Lastly, and significantly, the central part of the exhibition area will have a ‘testbed’ area with live demonstrations of IoT solutions for each industry. We are now able to announce that the first confirmed ‘testbed’ is the ‘Track and Trade Manufacturing’ by Airbus, which will showcase how the aeronautical giant’s tools operate by applying IoT technology, and the benefits offered in terms of productivity and job security. This ‘testbed’ will also include participation from Bosch, Techmaindra, National Instruments and AT&T.

What objectives does the congress have, both for exhibitors and visitors?

The event’s objective is to become a global IoT benchmark, a bridge between the IoT sector and different industries, and consequently the source of inspiration and information for managers and executives in the field about the possibilities IoT offers to be more competitive.

For this first launch edition, our goal is to put on a high quality event both in terms of the congress programme and the exhibitions, on a broad international scale, with over 70% of the companies participating being foreign. Our aim is to have 2,000 attendees.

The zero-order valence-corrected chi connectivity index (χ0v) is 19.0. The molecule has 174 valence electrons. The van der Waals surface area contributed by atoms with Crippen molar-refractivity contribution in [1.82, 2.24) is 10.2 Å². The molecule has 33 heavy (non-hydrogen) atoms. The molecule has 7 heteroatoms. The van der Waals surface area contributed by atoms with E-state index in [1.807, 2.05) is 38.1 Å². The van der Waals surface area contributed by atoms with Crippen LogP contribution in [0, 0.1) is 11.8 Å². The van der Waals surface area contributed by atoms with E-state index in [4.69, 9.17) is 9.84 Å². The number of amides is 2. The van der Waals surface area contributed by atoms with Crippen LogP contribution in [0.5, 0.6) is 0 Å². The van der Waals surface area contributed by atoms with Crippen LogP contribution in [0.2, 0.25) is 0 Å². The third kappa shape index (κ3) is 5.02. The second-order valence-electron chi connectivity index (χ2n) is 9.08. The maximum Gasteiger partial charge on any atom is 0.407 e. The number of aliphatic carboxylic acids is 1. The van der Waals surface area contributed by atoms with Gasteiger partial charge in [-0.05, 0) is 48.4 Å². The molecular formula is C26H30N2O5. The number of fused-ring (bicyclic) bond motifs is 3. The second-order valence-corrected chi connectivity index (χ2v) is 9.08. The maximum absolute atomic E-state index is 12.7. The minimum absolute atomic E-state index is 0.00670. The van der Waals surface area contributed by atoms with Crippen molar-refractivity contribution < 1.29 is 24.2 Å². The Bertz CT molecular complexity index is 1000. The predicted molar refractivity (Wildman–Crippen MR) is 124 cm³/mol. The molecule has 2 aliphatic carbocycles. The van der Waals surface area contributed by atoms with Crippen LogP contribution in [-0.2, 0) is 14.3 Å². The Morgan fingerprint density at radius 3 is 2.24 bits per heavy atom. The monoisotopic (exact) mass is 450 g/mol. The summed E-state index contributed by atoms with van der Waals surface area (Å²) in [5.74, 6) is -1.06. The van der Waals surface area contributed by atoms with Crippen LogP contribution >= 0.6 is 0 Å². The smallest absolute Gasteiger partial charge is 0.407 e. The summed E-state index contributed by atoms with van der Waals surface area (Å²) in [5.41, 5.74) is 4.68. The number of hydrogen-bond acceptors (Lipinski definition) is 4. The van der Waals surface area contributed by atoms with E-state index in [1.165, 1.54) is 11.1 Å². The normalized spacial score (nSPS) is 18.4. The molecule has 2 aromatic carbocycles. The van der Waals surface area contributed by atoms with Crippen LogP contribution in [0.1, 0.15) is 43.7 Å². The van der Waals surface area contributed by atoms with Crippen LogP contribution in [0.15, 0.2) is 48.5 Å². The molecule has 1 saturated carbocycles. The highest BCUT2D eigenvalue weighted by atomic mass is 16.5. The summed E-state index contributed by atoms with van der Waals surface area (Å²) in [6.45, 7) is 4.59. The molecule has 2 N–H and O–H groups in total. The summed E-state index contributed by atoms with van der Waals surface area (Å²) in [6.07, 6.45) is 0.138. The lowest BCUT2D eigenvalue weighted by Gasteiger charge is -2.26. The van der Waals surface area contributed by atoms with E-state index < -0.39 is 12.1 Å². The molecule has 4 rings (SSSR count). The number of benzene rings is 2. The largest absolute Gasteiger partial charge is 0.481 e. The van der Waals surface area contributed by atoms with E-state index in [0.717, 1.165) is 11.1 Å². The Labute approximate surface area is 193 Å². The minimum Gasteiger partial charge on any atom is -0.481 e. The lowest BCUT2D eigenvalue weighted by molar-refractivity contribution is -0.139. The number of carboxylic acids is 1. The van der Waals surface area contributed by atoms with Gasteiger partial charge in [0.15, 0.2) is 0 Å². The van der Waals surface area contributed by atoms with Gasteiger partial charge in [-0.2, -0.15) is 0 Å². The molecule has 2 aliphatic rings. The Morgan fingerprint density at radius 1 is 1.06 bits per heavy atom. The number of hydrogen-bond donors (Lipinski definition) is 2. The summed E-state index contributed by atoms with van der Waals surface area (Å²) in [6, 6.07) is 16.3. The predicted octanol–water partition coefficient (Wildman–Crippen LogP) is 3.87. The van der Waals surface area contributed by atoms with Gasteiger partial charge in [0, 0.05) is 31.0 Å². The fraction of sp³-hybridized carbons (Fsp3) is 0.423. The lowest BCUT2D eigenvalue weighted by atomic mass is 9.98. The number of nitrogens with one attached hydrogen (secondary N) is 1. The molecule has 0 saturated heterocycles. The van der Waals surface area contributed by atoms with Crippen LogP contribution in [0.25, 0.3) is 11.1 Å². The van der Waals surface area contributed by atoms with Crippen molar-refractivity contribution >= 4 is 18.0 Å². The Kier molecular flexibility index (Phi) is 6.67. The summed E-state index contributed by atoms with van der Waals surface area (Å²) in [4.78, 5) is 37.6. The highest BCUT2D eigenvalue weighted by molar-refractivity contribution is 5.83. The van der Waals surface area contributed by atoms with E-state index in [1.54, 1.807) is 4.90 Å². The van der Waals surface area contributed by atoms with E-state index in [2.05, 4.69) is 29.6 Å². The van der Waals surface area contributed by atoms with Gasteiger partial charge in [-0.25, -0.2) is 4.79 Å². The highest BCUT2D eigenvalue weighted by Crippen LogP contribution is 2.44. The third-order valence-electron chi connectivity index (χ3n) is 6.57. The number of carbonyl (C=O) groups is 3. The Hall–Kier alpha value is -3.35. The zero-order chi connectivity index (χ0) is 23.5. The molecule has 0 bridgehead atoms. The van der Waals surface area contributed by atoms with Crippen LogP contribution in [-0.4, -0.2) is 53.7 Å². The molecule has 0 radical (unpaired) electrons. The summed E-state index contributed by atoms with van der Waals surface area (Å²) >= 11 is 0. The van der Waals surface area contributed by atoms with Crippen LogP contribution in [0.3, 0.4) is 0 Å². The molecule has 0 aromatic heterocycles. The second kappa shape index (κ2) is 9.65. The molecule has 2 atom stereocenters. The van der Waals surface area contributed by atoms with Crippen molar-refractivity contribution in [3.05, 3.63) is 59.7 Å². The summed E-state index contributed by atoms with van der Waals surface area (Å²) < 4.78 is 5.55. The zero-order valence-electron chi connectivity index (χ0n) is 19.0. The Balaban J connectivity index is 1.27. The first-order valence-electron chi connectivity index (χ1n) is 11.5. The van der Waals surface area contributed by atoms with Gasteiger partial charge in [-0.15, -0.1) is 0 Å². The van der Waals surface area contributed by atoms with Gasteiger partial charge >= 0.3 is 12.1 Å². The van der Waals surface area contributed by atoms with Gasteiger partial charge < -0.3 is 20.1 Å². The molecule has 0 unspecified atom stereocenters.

Are there other similar events? What traits distinguish the IOTSWC from its direct competitors?

Yes there are and, in fact, each of the major companies attending IOTSWC (GE, Thingworx and Cisco) has their own IoT event. Other organisations are also preparing IoT symposiums, but IOTSWCis the first to have support from IIC; the only one in the world with a ‘testbeds’ area offering live demonstrations of IoT solutions for different industries, and thirdly, and of great importance, it has a sole and exclusive focus on industrial IoT.


As IOTSWC director, why would you recommend attending the event?

I’d recommend it for two different profiles of people. Firstly, for telecommunications and IT engineers who want to be up-to-date concerning cutting edge IoT technology and add value to their company by getting first-hand information about solutions showcased by different industries from around the world, gaining detailed knowledge of the technological implications of these solutions, and interacting with the main players in the global market. Second, for CEOs, CMOs, CCOs and any high-level executive with strategic decision-making power in the energy, industrial, health, transport and logistics sectors, and for finding out how IoT will affect their own sphere of action, what their competitors around the world are doing, and gain access to all this information and the best possible contacts to not get left behind in this revolution.